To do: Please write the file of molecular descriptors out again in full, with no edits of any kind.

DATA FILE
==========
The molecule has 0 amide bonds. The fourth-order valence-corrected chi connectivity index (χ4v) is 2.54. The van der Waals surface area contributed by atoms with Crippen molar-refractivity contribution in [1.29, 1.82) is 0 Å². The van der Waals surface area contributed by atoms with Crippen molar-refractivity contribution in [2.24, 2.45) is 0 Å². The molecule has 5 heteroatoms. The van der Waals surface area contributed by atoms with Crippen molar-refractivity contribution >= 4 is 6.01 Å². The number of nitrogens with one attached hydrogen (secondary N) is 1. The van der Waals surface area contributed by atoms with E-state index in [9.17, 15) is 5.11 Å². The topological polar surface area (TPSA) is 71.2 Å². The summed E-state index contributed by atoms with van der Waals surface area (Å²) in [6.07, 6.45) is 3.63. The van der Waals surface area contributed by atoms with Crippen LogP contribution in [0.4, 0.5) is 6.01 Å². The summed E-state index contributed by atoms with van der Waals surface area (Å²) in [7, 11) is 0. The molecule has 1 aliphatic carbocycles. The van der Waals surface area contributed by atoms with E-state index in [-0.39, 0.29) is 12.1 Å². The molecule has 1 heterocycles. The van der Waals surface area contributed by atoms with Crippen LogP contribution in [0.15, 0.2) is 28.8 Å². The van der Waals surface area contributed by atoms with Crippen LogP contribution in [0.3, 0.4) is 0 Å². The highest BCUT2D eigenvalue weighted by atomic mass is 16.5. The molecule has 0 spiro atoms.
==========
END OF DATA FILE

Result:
The molecule has 0 amide bonds. The fourth-order valence-corrected chi connectivity index (χ4v) is 2.54. The van der Waals surface area contributed by atoms with Crippen molar-refractivity contribution in [1.29, 1.82) is 0 Å². The van der Waals surface area contributed by atoms with Crippen molar-refractivity contribution in [2.24, 2.45) is 0 Å². The molecule has 5 heteroatoms. The van der Waals surface area contributed by atoms with Crippen molar-refractivity contribution >= 4 is 6.01 Å². The number of nitrogens with one attached hydrogen (secondary N) is 1. The van der Waals surface area contributed by atoms with E-state index in [9.17, 15) is 5.11 Å². The topological polar surface area (TPSA) is 71.2 Å². The summed E-state index contributed by atoms with van der Waals surface area (Å²) in [6.07, 6.45) is 3.63. The van der Waals surface area contributed by atoms with Crippen LogP contribution in [0.4, 0.5) is 6.01 Å². The summed E-state index contributed by atoms with van der Waals surface area (Å²) in [7, 11) is 0. The molecule has 1 aliphatic carbocycles. The van der Waals surface area contributed by atoms with E-state index in [-0.39, 0.29) is 12.1 Å². The molecule has 1 heterocycles. The van der Waals surface area contributed by atoms with Crippen LogP contribution in [0.15, 0.2) is 28.8 Å². The van der Waals surface area contributed by atoms with Crippen LogP contribution in [0.3, 0.4) is 0 Å². The highest BCUT2D eigenvalue weighted by atomic mass is 16.5. The molecule has 0 spiro atoms.